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Okay, that ranks pretty highly on the list of things that Phil should have expected and I’m surprised he didn’t warn the others about. Everything being said you now have a sentient AI system that is aware of it’s nature as a simulation and if you introduce certain elements to it (i.e. the scanned archives of real world magic) you’re looking at a potentially very powerful tool with an informed, skilled guardian who can also help manage the simulation and the resources it holds.

Of course what we don’t see in this comic is Kate having to resist laughing at Nami’s reaction or Blue’s accompanying eybrow waggle.

…Um, ladies and gents? Think long and hard about what just happened.

This is not a situation wherein they were told that they had a truth spell on them and they roleplayed it. This is a situation where the simulation just compelled the players (not the characters, the players) to answer honestly, bypassing the filter of their roleplay entirely.

I’m not sure how outside of expectations that should be in-universe, but – regardless – the practical implications outside of tabletops are incredible. They basically just learned that the simulation can effectively administer an honest-to-god truth serum.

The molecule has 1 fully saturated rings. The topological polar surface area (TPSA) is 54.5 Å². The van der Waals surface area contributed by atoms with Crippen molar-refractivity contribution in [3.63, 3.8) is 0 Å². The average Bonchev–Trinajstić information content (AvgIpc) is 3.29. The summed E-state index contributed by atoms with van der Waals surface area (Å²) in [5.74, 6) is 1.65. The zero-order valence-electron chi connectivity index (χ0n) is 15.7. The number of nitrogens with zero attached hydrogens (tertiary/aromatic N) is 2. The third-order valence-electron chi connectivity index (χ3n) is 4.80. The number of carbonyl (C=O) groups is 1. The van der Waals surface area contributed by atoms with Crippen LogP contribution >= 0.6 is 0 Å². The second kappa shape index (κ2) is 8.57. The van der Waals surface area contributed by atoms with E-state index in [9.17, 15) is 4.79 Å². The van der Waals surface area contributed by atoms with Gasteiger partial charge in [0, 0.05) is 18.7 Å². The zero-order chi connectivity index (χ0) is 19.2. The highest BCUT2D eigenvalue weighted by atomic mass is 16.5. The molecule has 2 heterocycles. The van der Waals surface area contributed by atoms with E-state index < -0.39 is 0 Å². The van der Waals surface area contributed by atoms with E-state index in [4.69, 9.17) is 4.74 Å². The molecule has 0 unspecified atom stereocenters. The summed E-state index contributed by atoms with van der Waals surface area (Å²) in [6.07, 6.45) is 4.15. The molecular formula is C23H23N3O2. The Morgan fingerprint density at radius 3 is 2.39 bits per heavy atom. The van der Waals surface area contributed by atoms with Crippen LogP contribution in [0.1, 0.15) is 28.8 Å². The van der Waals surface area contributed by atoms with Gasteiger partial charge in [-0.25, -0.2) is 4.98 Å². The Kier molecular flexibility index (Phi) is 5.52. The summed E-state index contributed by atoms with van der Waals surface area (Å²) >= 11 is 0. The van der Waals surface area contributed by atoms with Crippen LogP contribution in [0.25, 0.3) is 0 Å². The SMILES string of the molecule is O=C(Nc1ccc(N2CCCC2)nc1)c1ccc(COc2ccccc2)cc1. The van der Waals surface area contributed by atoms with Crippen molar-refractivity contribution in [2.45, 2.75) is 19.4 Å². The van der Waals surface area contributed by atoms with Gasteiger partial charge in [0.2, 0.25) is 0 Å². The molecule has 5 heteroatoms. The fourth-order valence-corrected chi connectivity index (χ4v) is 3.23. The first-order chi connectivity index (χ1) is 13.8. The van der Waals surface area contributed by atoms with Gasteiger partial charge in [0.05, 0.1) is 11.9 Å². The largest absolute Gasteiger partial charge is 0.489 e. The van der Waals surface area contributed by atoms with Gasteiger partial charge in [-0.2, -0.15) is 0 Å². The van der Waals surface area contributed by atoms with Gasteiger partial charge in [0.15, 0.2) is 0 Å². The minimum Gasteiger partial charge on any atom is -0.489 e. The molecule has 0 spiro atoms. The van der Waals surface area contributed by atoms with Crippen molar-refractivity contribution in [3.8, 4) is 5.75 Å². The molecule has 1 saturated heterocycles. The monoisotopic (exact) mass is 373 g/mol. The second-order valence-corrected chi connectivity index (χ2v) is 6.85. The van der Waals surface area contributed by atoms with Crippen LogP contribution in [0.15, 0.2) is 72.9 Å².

And has no ethics whatsoever. Seeing as it just administered a ‘truth serum’ without consent or informing them. Ppl who have NOT been arrested and subject to any court saying they will be subject to it against their will.

THAT kind of AI deserves to be deleted.

Considering it’s a spell in the game that she helped with the design and the implementation of- it’s more of an oversight or bug. Also- it’s for interrogations – in a medieval fantasy world. From their perspective it’s perfectly ethical. If people knew they were under the effects of it- which they are now- they could try to resist it- or choose to not say anything.

The other bug is simple, the game can’t tell what is true or not so its reducing the natural filter a bit to make it easier for people to say what they think rather than what they want to say. It cant differentiate between what a character would say vs a player. That’s a whole other side of “meta”.

If it’s been proven that it actually compels the truth, the actual truth, I’m not seeing how that’s unethical, even if it’s being used without consent. Lying is unethical. A literal truth spell, that forces the person to be ethical… Not seeing how that’s anything but ethical. The need for such a spell wouldn’t even exist if not for unethical minds.

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